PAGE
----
I say old boy, it’s time for a spot of motorized bicycle racing as the MotoGP circus heads over to jolly old England for Round 6 of the championship. Of course if you’ve been to England you’ll know to replace the words jolly and old with windy and raining. The venue is Silverstone for the 2nd time since its return last year. I have to say it’s a bloody amazing circuit. The corners are named after very posh places but the corners themselves are anything but – boasting very wide entries and exits which sweep into one another they allow for a variety of lines to be taken in order to nail a section of the track. Not dissimilar to the old Assen track (at least until they bulldozed the best bits).
All through practice it was the great white hope Cal Crutchlow whom everyone was watching. Last year he had cartwheeled the expensive Yamaha down the track, broke his collarbone and was unable to start his home race. Cal was hoping not to repeat the feat this time round. However, like hoping for a dry sunny day in Britain, it wasn’t to be. Maybe it was the conditions or maybe the British don’t like change as C2 promptly cartwheeled the expensive Yamaha down the track, fracturing and dislocating his ankle in free practice leaving him unable to qualify. The session itself was just as wild and expensive, with both Ducati riders crashing at the exact same point shortly before the rain came down. This abrupt end left an unlikely San Carlo Gresini Honda rider, Alvaro Bautista sitting pretty on pole position with an equally happy Ben Spies beside him. Rounding out the top three was Casey Stoner, who possibly blamed his lack of pole position on an errant ham sandwich.
With the clouds holding station the lights flicked out and the race was on. Streaking out in front at the beginning was Ben Spies, followed by Bautista, Stoner and an equally fast starting Nicky Hayden. Both Americans barrelling through with a precision akin to driving a tank through a china shop. Silverstone’s wide corners proving helpful for the wide load riders in the early stages. Surprisingly, starting well (or even starting at all) was Cal Crutchlow. Given a special pass to start, being from the land of fish and chips, he was up from 20th to 16th by the end of Lap 1 but surely that would be the end of it for the bloke with the dislocated ankle, right?
The battle at the front was getting very hectic with Dovizioso, Pedrosa and the slow starting Lorenzo tacking onto the lead group. As Spies and Bautista argued over position Stoner swept by to take the lead, and was looking like he was about to embark on his trade mark domination from the front. It might have happened except for the current world championship leader, and world champion prankster, Lorenzo. Jorge had been wobbling around for the first few laps but he suddenly found the go fast button on the Yamaha (unlike Spies) and scythed through the podium pretenders to catch up with Stoner. Once again the open corners of Silverstone allowed for an attack by Lorenzo as he and Stoner traded positions over the course of 5 corners before the Spaniard emerged at the front.
Behind the two front runners, everyone was all over the shop. First casualty was Nicky Hayden, with the “improved” Ducati looking as agile as drugged sloth, dropping out of contention by mid race. Spies’ hard charging pace at the start was begining to falter as he slowly got caught and passed by Pedrosa and Bautista. Dovi was charging so hard to pass Spies that he charged into the gravel and racked up some more bills on Tech 3’s bodyshop account. Further back his team mate was giving new meaning to the word “hard” as the injured Cal was thundering through the field. Lapping a second quicker than everyone bar the front runners, Cal had dispatched the CRT bikes, the satellite bikes and some factory bikes to catch and pass Nicky Hayden on the last lap for 6th.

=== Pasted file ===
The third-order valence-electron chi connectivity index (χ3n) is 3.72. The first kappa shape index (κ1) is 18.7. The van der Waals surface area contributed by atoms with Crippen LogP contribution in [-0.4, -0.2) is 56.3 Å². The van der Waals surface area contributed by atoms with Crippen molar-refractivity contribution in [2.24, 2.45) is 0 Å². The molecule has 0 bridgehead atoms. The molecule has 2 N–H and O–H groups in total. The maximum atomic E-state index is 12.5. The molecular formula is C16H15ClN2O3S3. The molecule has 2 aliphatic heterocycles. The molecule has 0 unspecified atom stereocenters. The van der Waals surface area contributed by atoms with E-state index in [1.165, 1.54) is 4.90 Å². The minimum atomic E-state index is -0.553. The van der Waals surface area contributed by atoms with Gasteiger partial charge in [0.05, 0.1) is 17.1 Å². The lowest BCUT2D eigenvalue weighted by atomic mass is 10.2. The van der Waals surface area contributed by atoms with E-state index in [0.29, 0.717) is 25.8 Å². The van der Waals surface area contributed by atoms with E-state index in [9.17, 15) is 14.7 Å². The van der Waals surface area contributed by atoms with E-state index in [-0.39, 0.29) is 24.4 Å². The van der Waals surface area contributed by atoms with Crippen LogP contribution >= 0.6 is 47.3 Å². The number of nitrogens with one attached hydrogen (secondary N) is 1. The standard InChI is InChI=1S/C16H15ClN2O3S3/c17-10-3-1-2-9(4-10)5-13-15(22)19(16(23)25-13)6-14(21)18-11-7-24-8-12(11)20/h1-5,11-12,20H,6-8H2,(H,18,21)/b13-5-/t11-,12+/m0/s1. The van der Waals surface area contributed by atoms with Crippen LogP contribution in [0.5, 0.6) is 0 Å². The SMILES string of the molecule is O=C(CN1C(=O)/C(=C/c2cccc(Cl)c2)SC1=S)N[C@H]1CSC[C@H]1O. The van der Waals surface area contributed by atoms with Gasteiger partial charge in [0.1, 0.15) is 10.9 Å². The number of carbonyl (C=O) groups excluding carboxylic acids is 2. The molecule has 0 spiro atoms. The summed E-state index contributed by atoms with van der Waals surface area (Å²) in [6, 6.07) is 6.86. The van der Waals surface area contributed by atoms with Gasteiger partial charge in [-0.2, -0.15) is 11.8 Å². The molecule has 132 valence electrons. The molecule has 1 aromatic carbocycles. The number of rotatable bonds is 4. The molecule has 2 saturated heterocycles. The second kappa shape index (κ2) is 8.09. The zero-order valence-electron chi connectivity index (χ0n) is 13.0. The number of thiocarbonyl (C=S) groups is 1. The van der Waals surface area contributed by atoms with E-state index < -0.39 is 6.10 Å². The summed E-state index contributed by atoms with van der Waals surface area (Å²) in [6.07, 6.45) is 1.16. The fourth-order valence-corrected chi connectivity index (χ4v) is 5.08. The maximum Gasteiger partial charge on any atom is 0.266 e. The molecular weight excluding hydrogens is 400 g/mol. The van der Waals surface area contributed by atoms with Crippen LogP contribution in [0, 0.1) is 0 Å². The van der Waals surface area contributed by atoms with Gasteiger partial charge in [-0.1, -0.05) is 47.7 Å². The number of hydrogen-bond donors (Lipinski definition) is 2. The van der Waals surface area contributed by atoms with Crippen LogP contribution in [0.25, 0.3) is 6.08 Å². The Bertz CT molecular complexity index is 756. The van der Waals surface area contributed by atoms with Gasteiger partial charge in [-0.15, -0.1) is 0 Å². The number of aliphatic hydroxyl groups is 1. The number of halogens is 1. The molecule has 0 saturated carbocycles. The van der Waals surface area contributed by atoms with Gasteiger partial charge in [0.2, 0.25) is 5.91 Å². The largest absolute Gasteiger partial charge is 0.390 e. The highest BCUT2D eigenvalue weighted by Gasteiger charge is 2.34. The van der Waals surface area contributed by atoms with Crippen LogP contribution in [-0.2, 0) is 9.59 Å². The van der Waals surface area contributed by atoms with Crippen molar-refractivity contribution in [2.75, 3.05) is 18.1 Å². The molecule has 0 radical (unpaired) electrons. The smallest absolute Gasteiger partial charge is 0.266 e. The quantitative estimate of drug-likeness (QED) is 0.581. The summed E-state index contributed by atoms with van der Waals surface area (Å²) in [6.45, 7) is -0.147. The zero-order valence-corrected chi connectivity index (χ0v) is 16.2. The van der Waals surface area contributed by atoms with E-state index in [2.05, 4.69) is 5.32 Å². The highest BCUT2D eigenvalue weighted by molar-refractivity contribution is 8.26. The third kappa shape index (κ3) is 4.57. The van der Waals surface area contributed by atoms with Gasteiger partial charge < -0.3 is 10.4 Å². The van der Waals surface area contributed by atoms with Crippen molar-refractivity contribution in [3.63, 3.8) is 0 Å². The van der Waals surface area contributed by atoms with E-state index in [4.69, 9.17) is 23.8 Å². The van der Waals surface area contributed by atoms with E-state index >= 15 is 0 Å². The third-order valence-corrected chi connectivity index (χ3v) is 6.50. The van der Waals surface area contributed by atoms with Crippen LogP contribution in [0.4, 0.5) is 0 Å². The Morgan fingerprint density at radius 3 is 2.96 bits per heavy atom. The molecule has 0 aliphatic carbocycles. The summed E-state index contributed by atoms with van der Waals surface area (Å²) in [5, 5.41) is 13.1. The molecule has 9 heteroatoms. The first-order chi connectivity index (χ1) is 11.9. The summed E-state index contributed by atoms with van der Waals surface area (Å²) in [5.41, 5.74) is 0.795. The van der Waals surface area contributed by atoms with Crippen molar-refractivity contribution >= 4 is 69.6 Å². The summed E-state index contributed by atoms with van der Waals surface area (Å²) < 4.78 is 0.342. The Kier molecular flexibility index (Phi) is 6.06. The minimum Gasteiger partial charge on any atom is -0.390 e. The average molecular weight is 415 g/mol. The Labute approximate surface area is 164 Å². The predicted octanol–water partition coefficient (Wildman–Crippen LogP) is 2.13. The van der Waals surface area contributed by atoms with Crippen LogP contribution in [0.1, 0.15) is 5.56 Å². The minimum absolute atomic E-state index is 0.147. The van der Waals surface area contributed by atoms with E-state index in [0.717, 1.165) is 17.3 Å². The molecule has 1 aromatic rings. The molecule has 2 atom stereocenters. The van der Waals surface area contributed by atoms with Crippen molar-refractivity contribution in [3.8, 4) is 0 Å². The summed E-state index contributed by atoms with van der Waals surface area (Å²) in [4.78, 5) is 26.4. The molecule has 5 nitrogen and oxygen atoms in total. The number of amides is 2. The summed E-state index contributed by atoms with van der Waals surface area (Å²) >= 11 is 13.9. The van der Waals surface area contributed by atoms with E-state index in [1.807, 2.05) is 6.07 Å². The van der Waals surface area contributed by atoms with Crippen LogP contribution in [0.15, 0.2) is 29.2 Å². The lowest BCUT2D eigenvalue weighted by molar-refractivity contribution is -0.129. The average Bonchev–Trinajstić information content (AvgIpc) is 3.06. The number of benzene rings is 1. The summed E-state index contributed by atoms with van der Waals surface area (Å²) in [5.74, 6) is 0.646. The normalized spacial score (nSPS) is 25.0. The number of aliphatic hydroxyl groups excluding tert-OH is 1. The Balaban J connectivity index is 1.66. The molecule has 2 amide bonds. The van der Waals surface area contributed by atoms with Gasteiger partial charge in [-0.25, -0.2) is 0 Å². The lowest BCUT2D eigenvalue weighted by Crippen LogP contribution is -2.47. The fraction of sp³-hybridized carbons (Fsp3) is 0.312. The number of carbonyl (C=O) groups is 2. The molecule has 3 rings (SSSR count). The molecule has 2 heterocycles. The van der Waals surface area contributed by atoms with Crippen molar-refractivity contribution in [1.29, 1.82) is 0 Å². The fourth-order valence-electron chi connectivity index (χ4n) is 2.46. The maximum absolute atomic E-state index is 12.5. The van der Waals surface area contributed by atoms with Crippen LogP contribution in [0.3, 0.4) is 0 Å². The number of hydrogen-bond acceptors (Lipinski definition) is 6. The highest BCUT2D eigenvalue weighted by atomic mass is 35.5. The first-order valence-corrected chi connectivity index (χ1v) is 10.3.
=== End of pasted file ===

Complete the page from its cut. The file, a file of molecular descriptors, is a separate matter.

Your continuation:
As the race laps ticked down, unfortunately so did the excitement. Stoner was unable to haul in Lorenzo who cruised over for another victory and extended his lead in the championship to 25 points. Pedrosa made a late charge but it was like a particularly disgruntled bee trying to attack and angry kangaroo and so Stoner held for second with mini-P in third.
At the CRT end of the field, it was once again the two Power Electronics Aspar boys of Espargaro and DePuniet battling it out for top honours. Though the coverage only just showed it, it was a hectic last lap battle with the Spaniard coming out on top (again). Frustrating for DePuniet who had led for the entire race.
Rider of the race is undoubtedly Cal Crutchlow. Coming from 20th to 6th with a fractured ankle on a non-factory bike is simply astonishing. Cue dam-busters music, Battle of Britain comparisons etc,
Winners and Losers
Has been steadily getting better and faster on the satellite Honda. The promise showed on the nightmarishly bad Suzuki is starting to shine. Pole position and an exceptionally close 4th, dicing with the factory boys all race long. With Stoners seat up for grabs next year, Alvaro has surely done himself a big favour.
After two reasonable races, and then two subsequent testing days, we expected big things from the Italian. Dismally slow after strangely choosing the hard tyre, he finished over half a minute down on the front runners. Is it all the bike? Or has the hero really fallen from grace?
Next up is Assen, which is always good even if they did destroy the track. See you there for a smoke and a pancake.